- Michael Khan: Collaborative Discussion Techniques
- Paul Gries: Question & Answer Sessions
- Shauna Brail: Field Trips
- Lana Mikhaylichenko & Effie Sauer: Extra-Credit Assignments in Chemistry
- Barbara Murck: Online Office Hours
- Andy Dicks: Pedagogical Research Opportunities
- Reid Locklin: Service Learning in the Humanities
Barbara Murck: Online Office Hours
When Barb Murck, Senior Lecturer in the Department of Geography at UTM, was looking for the best ways to teach her online section of her large first-year course, she decided the best thing to do was to relax and put on a pair of bunny slippers – figuratively speaking.
“Bunny slippers” meetings is how Murck, a member of the UofT President’s Teaching Academy, and her students came to refer to the online chat sessions that served as virtual office hours for the 150 students enrolled in the Web Option section of her 900-student ENV100 course in 2010-11. Thinking about how to engage students has always been central to her teaching, but became much more central when she started teaching to a section that only met online. Wanting a way to humanize her online teaching, Murck started to joke that when the online lecture casts and chat sessions started, she told students to “get your bunny slippers on and curl up on the couch” – something that no one could do in class – and the name stuck as the year progressed. One student told Murck that she and her mother would indeed curl up on the couch every Friday night to watch ENV100 lectures together.
Although arranging regular chat sessions was especially important for online students, Murck has been offering online chat sessions in her first-year course for the past few years using the Collaboration Tools in Blackboard. At pre-arranged times during the term (the night before each quiz, and the week before a major test), Murck signs on for one or two hours in the evening and allows students to drop in and out to ask questions. Blackboard allows instructors to record transcripts of the chat sessions, so after each session ends, she copies it into a Word file and posts it in the same folder where information about tests is stored. This allows students who can’t “attend” the chat to catch up later.
“It’s really very simple”, she says, and even as someone who isn’t a technophile, it didn’t require much extra help for her to initially set it up. What makes the most sense is that the chat sessions are still a part of the course space, and students could sign on very easily. It also fits well into Murck’s schedule. She signs on at home, after dinner, and answers questions as students drop in and out of the session.
Challenges have been rare. The hardest part for Murck is keeping up with the students: “I find I’m typing madly. If I wasn’t a good typist it might be stressful. If I’m gone for too long they’ll wonder where I am and jump in. So I have to keep the pace going with short sentences.”
Another advantage? Students are active in the discussion and will self-police themselves if someone interrupts a question. Murck will even invite students to help her out with an answer to questions she doesn’t have on the tip of her tongue, by asking someone to look it up in the textbook and report back to the group. She says it rarely goes awry.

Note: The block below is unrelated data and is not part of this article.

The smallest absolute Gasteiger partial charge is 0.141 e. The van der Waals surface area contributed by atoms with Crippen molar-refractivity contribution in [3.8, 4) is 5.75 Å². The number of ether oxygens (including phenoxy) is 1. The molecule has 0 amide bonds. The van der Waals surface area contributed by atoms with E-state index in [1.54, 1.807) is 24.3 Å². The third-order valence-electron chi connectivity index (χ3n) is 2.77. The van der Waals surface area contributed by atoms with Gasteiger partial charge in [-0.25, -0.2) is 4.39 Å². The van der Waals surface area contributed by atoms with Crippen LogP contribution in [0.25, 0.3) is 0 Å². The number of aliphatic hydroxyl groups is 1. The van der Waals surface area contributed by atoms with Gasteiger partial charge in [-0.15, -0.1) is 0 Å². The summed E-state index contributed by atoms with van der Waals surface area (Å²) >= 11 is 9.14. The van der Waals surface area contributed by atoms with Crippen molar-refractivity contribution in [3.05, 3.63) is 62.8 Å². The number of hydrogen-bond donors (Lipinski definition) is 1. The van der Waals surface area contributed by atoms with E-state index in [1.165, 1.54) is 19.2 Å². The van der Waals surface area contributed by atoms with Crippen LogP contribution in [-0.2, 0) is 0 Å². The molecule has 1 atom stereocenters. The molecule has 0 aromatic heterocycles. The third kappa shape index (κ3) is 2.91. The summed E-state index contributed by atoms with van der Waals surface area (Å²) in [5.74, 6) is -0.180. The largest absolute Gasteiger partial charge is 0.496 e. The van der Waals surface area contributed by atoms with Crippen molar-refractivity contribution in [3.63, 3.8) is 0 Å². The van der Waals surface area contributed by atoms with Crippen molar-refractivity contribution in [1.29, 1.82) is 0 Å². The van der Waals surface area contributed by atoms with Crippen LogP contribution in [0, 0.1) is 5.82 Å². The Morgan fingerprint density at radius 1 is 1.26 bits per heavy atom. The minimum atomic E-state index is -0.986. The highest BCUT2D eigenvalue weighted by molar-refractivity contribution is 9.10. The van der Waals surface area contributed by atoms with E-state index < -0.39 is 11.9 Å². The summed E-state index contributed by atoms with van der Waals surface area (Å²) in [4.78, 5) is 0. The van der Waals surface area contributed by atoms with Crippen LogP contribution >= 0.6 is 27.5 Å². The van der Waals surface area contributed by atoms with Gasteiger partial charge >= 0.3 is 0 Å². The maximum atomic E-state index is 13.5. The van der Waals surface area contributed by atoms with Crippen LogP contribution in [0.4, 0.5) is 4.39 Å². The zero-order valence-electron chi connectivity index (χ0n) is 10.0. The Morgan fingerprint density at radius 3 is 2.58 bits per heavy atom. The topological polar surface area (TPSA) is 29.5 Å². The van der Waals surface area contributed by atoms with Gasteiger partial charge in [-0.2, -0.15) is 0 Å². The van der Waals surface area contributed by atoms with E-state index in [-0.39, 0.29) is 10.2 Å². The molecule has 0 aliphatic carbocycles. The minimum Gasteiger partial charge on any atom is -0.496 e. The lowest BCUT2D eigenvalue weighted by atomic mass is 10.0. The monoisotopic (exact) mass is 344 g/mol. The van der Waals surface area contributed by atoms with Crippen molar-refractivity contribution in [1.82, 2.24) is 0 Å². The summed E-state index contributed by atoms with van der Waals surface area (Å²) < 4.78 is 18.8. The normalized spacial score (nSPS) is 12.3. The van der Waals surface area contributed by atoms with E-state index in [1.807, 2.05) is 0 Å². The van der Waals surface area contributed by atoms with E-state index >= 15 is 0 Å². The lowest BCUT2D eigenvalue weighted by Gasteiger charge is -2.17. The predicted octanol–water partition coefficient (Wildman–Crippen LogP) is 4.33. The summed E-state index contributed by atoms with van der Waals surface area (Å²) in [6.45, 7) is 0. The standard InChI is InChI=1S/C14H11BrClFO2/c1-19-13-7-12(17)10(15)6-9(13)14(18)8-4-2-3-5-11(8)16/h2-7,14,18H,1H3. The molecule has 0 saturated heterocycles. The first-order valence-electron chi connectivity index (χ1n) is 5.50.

In terms of improving her interactions with her class, it has been overwhelmingly positive. Her students often tell her they wish all their courses had chat sessions. The “bunny slippers” chats have now become something that supplements the rest of her course interactions, rather than replacing them. While some chats are busier than others (from as few as a dozen students to as many as 80) there are always students signing on. “You don’t have to hang around at work and wonder if they’re going to show up.”
Murck still maintains office hours as an “open door policy” and talks with students in person after class, but the informal opportunity to chat is what makes it attractive for everyone involved. She can make a joke about her dog walking into the room while discussing the missing carbon sink hypothesis and carbon sequestration. She feels these personal touches come with the advantage of the anonymity in the chat setting, and her students like connecting with their peers as well.
Will Murck make any changes this year? She’ll add a new feature with her co-lecturer, Monika Havelka. The two plan to invite “questions of the week” from the class, and record their answers with a lecture capture. She’ll also assign some chat sessions to her Teaching Assistant instead of office hours. “We’re thinking of moving all the TA office hour online, since anyone can come, even if they’re at work or off campus.”
For any faculty thinking of trying out an online session like “bunny slippers”, Murck says to just go for it. “It’s such an easy thing,” she enthuses. “It’s a very easy way to make students feel like you are going the distance for them.”
A Sample Virtual Office Hour
Leading virtual office hours through a discussion board or chat session requires the course instructor to act as facilitator, as would happen in a live classroom discussion. New challenges in the online environment arise from the pace of the discussion, answering questions in turn, and maintaining appropriate tone while staying friendly with students. In this series of excerpts from an online chat session for ENV100Y: The Environment, Barb Murck provides an example of how she manages the class discussion.
Sample Virtual Office Hour